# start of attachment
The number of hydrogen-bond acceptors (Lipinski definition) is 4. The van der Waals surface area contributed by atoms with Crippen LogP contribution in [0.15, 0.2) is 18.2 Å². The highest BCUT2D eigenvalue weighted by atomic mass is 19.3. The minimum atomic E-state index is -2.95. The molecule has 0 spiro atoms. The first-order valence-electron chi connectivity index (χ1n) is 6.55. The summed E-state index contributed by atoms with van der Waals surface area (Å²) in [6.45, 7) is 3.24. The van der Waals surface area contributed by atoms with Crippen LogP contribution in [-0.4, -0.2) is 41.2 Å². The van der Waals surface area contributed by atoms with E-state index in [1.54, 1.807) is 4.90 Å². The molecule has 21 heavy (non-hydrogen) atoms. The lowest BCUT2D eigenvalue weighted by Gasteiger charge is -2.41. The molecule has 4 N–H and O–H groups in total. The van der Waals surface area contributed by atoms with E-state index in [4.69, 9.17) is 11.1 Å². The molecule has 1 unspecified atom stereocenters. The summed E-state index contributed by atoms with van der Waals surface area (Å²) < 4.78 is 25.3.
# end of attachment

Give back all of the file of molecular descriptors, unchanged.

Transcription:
The number of hydrogen-bond acceptors (Lipinski definition) is 4. The van der Waals surface area contributed by atoms with Crippen LogP contribution in [0.15, 0.2) is 18.2 Å². The highest BCUT2D eigenvalue weighted by atomic mass is 19.3. The minimum atomic E-state index is -2.95. The molecule has 0 spiro atoms. The first-order valence-electron chi connectivity index (χ1n) is 6.55. The summed E-state index contributed by atoms with van der Waals surface area (Å²) in [6.45, 7) is 3.24. The van der Waals surface area contributed by atoms with Crippen LogP contribution in [-0.4, -0.2) is 41.2 Å². The van der Waals surface area contributed by atoms with E-state index in [1.54, 1.807) is 4.90 Å². The molecule has 21 heavy (non-hydrogen) atoms. The lowest BCUT2D eigenvalue weighted by Gasteiger charge is -2.41. The molecule has 4 N–H and O–H groups in total. The van der Waals surface area contributed by atoms with E-state index in [4.69, 9.17) is 11.1 Å². The molecule has 1 unspecified atom stereocenters. The summed E-state index contributed by atoms with van der Waals surface area (Å²) < 4.78 is 25.3.